Jeb Bush, GOP presidential nominee, made his feelings about stricter internet security loud and clear in the last Republican party debate. Bush said that the NSA should be in charge of the country’s cybersecurity and that this would put a stop to the recent high-profile hacks on government agencies.
He cited last year’s office of Personnel Management breach, where hackers infiltrated sensitive files of millions of government employees and contractors, as a failure on Obama’s administration. “We need to make sure that we keep the country safe. This is the first priority. The cybersecurity challenges that we face, this administration failed us completely, completely. Not just the hacking of OPM, but that is — that is just shameful. 23 million files in the hands of the Chinese? So it’s not just the government — the private sector companies, it’s also our own government that needs to raise the level of our game,” said Bush.
He also blamed the current administration for not forcing technology companies to be more transparent with the government with their data and files. “There needs to be more than one meeting, there needs to complete dialogue with the large technology companies. They understand that there’s a national security risk. We ought to give them a little bit of a liability release so that they share data amongst themselves and share data with the federal government, they’re not fearful of a lawsuit,” said Bush.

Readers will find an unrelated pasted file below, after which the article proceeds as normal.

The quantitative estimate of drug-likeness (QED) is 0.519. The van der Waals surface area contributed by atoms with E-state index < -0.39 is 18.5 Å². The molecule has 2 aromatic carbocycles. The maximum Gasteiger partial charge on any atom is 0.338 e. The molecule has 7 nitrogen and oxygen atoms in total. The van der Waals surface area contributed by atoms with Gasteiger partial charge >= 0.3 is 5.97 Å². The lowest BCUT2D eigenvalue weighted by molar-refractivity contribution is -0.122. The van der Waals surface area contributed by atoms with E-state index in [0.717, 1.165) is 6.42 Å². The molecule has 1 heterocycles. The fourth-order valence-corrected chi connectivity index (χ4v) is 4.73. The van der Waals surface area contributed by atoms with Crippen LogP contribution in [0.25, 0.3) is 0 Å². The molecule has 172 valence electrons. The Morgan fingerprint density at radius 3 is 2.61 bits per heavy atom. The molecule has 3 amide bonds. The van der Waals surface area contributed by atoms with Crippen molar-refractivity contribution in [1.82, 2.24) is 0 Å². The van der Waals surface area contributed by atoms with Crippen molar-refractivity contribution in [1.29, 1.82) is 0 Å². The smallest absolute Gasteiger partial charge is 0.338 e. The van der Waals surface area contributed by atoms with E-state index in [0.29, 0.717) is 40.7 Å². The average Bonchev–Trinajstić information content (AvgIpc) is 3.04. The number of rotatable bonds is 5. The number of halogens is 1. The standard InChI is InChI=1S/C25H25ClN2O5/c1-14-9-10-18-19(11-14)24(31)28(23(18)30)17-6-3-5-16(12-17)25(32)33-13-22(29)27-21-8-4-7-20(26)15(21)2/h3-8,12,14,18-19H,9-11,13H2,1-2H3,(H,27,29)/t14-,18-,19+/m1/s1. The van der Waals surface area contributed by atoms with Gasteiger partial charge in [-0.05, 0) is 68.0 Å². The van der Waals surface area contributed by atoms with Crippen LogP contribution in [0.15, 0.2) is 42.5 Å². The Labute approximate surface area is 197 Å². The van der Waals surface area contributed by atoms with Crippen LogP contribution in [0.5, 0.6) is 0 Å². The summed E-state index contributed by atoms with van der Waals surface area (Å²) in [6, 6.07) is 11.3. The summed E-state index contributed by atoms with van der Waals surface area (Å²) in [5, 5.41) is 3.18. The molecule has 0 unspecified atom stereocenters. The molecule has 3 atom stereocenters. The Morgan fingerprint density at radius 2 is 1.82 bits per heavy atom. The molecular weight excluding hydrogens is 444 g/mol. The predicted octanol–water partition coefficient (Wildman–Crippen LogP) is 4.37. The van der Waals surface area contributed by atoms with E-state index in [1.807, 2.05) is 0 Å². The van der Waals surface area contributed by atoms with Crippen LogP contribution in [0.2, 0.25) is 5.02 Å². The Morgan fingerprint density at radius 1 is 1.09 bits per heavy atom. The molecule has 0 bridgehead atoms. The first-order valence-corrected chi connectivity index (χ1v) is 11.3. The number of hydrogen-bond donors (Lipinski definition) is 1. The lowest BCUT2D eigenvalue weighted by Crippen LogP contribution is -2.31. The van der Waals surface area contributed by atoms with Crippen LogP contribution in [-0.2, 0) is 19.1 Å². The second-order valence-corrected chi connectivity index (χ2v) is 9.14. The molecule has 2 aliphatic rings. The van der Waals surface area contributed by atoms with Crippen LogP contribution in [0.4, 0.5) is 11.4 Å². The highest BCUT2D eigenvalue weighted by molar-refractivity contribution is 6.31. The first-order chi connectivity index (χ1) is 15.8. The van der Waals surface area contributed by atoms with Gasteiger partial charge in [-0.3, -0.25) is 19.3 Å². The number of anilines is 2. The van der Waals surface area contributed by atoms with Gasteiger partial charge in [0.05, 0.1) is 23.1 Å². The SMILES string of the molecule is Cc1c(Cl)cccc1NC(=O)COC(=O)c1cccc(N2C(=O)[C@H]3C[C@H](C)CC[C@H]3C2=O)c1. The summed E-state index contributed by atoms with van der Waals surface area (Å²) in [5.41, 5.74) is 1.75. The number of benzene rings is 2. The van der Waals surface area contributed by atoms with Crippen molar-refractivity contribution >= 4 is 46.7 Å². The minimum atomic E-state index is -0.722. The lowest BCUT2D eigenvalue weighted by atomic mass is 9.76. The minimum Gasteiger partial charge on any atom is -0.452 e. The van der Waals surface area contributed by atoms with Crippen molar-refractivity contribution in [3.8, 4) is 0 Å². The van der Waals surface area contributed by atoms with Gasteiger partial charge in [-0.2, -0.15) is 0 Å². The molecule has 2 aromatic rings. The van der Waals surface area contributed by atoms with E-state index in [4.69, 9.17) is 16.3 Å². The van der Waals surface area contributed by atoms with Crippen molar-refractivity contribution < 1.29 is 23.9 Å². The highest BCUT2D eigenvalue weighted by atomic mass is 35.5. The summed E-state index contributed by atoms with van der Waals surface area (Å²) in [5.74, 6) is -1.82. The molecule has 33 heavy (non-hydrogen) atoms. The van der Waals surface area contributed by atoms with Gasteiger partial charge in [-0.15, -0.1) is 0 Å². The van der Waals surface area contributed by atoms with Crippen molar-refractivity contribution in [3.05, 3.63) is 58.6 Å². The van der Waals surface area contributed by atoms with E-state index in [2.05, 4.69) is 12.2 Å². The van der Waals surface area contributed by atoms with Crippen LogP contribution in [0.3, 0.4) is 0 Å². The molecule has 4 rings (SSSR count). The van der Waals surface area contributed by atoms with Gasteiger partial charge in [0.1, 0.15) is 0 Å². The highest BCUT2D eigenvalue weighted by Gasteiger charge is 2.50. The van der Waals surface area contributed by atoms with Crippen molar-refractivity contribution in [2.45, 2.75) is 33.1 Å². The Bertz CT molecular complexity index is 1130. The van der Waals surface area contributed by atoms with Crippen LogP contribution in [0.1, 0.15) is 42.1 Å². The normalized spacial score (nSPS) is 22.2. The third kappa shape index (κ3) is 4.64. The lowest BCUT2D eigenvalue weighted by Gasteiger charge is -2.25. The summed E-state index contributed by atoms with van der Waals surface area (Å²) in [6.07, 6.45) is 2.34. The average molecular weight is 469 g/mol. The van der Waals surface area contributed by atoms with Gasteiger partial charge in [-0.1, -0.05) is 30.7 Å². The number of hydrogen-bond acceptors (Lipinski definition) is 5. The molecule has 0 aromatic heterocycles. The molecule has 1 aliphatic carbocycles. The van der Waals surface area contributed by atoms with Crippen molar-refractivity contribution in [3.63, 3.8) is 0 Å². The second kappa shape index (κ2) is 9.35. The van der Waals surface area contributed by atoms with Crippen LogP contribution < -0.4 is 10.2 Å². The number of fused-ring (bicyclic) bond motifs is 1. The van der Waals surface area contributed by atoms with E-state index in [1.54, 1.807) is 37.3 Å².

However, ever since Snowden revealed that the NSA was excessively spying and doing so with unsettling techniques, congress, rightfully so, has been reining in the agency’s control. Why should the NSA be allowed to spy on Americans? Snowden brought to light what the NSA was capable of doing, why should the agency be used against American citizens? The notion of privacy goes right out the window when the NSA starts monitoring all citizens’ cyber activity.
Editor’s Commentary: This is my first serious disagreement with Jeb Bush. It is not the job of American spy agencies to spy on American citizens. As a former intelligence officer with an understanding of their mission, I asked the question: Do you really want the government to have a record of every communication you make, to be kept forever? In a sense the 9/11 terrorists have won, this is a fundamental shift in American individual rights and freedoms.